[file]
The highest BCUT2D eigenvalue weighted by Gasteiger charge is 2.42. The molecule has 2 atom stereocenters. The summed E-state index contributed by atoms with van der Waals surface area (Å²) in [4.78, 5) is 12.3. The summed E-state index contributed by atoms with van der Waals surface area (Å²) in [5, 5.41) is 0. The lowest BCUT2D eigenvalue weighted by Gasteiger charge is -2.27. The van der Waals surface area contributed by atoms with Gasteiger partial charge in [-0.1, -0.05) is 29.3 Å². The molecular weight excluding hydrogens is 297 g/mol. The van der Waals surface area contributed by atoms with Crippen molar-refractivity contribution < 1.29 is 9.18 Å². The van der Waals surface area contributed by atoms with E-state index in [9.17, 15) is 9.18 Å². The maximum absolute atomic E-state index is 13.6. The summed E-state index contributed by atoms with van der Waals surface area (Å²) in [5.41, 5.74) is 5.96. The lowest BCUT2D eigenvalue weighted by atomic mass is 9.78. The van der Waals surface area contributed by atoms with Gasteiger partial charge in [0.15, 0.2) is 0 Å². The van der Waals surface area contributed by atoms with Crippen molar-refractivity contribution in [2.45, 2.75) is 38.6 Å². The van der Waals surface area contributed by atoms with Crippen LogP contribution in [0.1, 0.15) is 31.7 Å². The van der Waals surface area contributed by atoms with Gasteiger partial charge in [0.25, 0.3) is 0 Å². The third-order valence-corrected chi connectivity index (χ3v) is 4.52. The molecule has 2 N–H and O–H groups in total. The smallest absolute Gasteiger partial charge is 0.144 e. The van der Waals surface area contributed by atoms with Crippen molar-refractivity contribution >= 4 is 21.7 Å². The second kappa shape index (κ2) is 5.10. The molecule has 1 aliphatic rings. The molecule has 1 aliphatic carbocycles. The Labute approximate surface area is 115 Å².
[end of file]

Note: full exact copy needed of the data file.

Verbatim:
The highest BCUT2D eigenvalue weighted by Gasteiger charge is 2.42. The molecule has 2 atom stereocenters. The summed E-state index contributed by atoms with van der Waals surface area (Å²) in [4.78, 5) is 12.3. The summed E-state index contributed by atoms with van der Waals surface area (Å²) in [5, 5.41) is 0. The lowest BCUT2D eigenvalue weighted by Gasteiger charge is -2.27. The van der Waals surface area contributed by atoms with Gasteiger partial charge in [-0.1, -0.05) is 29.3 Å². The molecular weight excluding hydrogens is 297 g/mol. The van der Waals surface area contributed by atoms with Crippen molar-refractivity contribution < 1.29 is 9.18 Å². The van der Waals surface area contributed by atoms with E-state index in [9.17, 15) is 9.18 Å². The maximum absolute atomic E-state index is 13.6. The summed E-state index contributed by atoms with van der Waals surface area (Å²) in [5.41, 5.74) is 5.96. The lowest BCUT2D eigenvalue weighted by atomic mass is 9.78. The van der Waals surface area contributed by atoms with Gasteiger partial charge in [0.15, 0.2) is 0 Å². The van der Waals surface area contributed by atoms with Crippen molar-refractivity contribution in [2.45, 2.75) is 38.6 Å². The van der Waals surface area contributed by atoms with Crippen LogP contribution in [0.1, 0.15) is 31.7 Å². The van der Waals surface area contributed by atoms with Gasteiger partial charge in [0.25, 0.3) is 0 Å². The third-order valence-corrected chi connectivity index (χ3v) is 4.52. The molecule has 2 N–H and O–H groups in total. The smallest absolute Gasteiger partial charge is 0.144 e. The van der Waals surface area contributed by atoms with Crippen molar-refractivity contribution >= 4 is 21.7 Å². The second kappa shape index (κ2) is 5.10. The molecule has 1 aliphatic rings. The molecule has 1 aliphatic carbocycles. The Labute approximate surface area is 115 Å².